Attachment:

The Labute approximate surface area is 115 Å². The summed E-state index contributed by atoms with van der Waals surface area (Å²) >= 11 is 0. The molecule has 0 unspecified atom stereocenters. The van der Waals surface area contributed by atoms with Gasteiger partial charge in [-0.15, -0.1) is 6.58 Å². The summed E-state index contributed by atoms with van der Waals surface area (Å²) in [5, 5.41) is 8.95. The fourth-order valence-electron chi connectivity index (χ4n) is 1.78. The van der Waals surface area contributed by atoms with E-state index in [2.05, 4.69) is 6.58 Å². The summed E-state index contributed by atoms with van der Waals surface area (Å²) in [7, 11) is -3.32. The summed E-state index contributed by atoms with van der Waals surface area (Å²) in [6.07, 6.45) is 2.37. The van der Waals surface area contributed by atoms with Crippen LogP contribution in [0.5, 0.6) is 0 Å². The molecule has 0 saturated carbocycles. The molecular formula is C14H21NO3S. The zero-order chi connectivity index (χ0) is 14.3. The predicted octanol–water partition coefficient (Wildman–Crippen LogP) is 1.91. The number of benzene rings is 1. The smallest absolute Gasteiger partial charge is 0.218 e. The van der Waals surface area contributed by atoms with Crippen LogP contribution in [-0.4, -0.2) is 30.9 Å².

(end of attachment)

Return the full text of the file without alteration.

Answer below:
The Labute approximate surface area is 115 Å². The summed E-state index contributed by atoms with van der Waals surface area (Å²) >= 11 is 0. The molecule has 0 unspecified atom stereocenters. The van der Waals surface area contributed by atoms with Gasteiger partial charge in [-0.15, -0.1) is 6.58 Å². The summed E-state index contributed by atoms with van der Waals surface area (Å²) in [5, 5.41) is 8.95. The fourth-order valence-electron chi connectivity index (χ4n) is 1.78. The van der Waals surface area contributed by atoms with E-state index in [2.05, 4.69) is 6.58 Å². The summed E-state index contributed by atoms with van der Waals surface area (Å²) in [7, 11) is -3.32. The summed E-state index contributed by atoms with van der Waals surface area (Å²) in [6.07, 6.45) is 2.37. The van der Waals surface area contributed by atoms with Crippen LogP contribution in [0.5, 0.6) is 0 Å². The molecule has 0 saturated carbocycles. The molecular formula is C14H21NO3S. The zero-order chi connectivity index (χ0) is 14.3. The predicted octanol–water partition coefficient (Wildman–Crippen LogP) is 1.91. The number of benzene rings is 1. The smallest absolute Gasteiger partial charge is 0.218 e. The van der Waals surface area contributed by atoms with Crippen LogP contribution in [-0.4, -0.2) is 30.9 Å².